Mute says sexual minorities are still protected under their constitutional right to life.

“It’s not that (Kenya is) not protecting (gay) rights. They’re saying they are not supporting the resolution,” Mute said.

In an e-mail statement, the Ministry of Foreign Affairs said the Africa group decided to delete “sexual orientation” from the resolution in order to “widen the scope of those who might suffer extra judicial summary killings.”

The amendment would be more “inclusive” without highlighting any specific group, the statement read.

“This was an African Group position for which Kenya is part of and we are bound by because of Kenya’s wider interest and cooperation within the Group,” the ministry said.

The KHRC says this is just another example of how the government consistently refuses to protect the rights of sexual minorities in Kenya. While the organization is asking the government reconsider its decision, Kenya’s historical position on the subject makes that seem unlikely.

In 2008, Kenya opposed signing the UN Declaration on Sexual Orientation and Gender Identity. The declaration condemns violence, harassment, discrimination and prejudice based on sexual orientation.

Nzokia says Kenya has lost credibility internationally as it flip-flops between granting rights for some and not others.

“We really thought that there was progress regarding gay rights, so this was a really big blow to us,” he said.

Gitari says Kenya’s stance on homosexual rights is slowly chipping away at democracy in Kenya.

“One thing people need to understand is that when one group of people is targeted by authoritarian violators of rights, it becomes a chain. Human rights are interrelated, interdependent and indivisible. You cannot grant a homosexual the right to live in this country when you are denying them the right to dignity.”

The 70 countries that voted against the resolution were primarily European and North American countries including Italy, the United Kingdom, Canada and Sweden. Also voting against the amendment were India, Chile, Japan and the Ukraine.

All African countries that voted were in favor of the amendment including Kenya, Tanzania, Uganda, Somalia and Sudan. Also making up the 79-country majority were countries famous for human rights violation such as Afghanistan, Iran and Iraq.

For a full list of countries that voted for and against the amendment, visit


Homosexuality is criminalized in Kenya. The Kenya Penal Code calls for punishment of up to fourteen years in prison for “indecent practices between males.”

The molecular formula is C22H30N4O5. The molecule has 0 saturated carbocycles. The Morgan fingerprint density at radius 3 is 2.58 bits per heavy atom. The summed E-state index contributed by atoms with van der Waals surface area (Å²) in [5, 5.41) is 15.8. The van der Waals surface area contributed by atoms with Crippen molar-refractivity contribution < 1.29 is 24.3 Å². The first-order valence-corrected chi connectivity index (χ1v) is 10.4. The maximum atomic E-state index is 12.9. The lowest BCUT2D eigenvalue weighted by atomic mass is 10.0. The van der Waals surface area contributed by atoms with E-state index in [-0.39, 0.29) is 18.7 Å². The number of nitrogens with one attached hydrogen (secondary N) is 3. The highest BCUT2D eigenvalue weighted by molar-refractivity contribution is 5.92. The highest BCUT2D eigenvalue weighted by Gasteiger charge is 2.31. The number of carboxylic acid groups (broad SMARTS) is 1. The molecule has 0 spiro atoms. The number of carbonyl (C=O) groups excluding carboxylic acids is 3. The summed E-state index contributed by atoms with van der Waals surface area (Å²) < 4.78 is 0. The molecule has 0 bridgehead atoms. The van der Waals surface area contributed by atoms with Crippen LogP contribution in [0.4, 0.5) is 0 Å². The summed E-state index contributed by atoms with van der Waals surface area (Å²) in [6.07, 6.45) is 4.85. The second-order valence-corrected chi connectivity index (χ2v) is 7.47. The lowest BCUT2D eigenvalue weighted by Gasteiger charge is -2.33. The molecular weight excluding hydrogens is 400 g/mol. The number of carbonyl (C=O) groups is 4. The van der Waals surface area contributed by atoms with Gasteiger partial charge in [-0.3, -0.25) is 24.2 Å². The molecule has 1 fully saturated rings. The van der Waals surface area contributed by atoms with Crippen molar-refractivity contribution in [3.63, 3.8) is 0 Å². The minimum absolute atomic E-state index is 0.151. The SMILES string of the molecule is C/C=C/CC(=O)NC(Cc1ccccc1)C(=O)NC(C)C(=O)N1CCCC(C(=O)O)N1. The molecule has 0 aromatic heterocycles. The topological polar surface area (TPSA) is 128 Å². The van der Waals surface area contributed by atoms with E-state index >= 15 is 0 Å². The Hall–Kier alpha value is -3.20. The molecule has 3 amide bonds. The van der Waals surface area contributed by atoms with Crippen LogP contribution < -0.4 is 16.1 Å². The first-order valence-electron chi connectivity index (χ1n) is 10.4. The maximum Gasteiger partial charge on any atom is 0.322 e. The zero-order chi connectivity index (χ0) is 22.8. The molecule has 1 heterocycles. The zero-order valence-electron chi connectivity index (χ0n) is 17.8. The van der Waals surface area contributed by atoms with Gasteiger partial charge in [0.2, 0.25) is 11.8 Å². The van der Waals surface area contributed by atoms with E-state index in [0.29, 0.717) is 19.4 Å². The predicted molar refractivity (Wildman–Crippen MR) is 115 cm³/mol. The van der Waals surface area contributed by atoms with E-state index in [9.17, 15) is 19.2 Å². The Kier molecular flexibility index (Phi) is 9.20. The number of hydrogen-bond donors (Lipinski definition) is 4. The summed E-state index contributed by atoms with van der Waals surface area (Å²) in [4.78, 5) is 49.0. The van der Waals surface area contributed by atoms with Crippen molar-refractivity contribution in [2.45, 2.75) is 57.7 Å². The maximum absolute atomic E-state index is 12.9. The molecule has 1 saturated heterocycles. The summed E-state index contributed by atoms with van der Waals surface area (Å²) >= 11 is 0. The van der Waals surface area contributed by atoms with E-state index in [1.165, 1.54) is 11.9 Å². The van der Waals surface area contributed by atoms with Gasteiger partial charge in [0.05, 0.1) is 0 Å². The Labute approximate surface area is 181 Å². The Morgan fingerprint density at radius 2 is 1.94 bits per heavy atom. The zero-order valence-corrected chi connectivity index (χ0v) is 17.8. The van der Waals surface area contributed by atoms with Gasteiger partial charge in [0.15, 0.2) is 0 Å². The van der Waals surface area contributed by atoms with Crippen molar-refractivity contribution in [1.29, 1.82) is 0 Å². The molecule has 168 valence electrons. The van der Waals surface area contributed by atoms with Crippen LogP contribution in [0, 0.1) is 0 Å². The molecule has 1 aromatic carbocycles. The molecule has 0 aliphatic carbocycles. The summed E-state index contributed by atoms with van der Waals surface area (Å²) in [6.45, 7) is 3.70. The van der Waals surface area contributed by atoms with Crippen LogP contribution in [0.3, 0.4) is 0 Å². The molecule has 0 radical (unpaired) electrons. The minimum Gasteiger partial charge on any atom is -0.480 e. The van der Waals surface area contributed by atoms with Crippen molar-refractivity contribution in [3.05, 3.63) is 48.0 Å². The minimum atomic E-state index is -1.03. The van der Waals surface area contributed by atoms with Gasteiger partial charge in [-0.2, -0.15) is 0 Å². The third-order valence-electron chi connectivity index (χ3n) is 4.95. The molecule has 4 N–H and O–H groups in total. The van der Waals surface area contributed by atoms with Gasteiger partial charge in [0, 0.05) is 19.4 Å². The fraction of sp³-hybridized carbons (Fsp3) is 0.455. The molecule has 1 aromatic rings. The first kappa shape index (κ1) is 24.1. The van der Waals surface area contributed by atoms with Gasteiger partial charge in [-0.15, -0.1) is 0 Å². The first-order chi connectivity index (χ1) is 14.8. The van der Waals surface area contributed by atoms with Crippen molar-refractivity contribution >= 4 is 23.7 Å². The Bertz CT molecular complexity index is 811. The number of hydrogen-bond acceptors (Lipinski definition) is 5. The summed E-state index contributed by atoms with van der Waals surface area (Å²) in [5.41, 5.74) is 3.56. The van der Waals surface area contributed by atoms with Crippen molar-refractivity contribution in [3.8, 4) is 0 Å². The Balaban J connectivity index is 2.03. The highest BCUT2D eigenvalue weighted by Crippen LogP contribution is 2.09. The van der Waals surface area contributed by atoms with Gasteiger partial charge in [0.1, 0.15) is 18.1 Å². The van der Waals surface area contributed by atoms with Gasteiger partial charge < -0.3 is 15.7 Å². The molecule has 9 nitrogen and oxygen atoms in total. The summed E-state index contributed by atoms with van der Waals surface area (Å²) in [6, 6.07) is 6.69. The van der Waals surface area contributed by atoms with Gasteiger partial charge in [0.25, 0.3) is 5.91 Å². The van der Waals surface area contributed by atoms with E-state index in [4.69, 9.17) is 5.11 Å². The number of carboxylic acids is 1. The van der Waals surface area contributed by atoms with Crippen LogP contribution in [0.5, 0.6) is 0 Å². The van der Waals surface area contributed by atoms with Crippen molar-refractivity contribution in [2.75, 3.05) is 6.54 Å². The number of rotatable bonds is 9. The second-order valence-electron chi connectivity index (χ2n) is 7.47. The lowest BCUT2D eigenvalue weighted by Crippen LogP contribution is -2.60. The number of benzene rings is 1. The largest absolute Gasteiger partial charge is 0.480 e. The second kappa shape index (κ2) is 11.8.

In October 2009, two Kenyans, Daniel Chege and Charles Ngengi, married in London. The publicity sent homophobic neighbors into a rampage and Chege’s family in Gathiru village faced a backlash of harassment.

In February, the first would-be gay ‘wedding’ in Kenya was violently stopped in Mtwapa near Mombasa. Dozens of youth stormed the private villa where the ceremony was set to take place under the so-called Operation Gays Out. Police arrested five suspected homosexuals and said no charges would be laid.

Seventy-six countries around the world criminalize homosexuality and it’s a capital offence in five. Uganda is considering making it a capital offence to have gay sex, with a minimum of life in prison.

Malawi recently passed a bill to criminalize homosexuality between women in order to create greater gender equality between men and women.

After pressure from the U.S., the UN commission had a re-vote to reinstate the “sexual minority” clause in the resolution. Read BBC’s update here

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Donkey pulls its weight on steep road to Vision 2030

Animal welfare isn’t only about cats and dogs. Donkeys and livestock make up a huge portion of the animal population in Kenya, and both are integral to the economy. Read the final chapter in my series on animal welfare here and find out how being nice to animals really does pay.


A donkey pulls a cart full of long grasses, most likely used for cattle feed

A donkey owner fills jerry cans with water to be delivered around Ongata Rongai, a growing Nairobi suburb that was practically built by donkeys. There is no running water in homes and businesses here, making donkeys integral to this community.

You could say KSPCA's Dr. Walter Okello is the 'donkey whisperer.'

Proper hoof maintenance is extremely important for donkeys. Originally from dry, arid areas, donkey's hooves abscess easily on Kenya's wet, muddy roads.


KSPCA staff tend to an abscessed wound on a donkey's back. Proper used of padded harnesses and adequate rest prevent sores and infections from developing.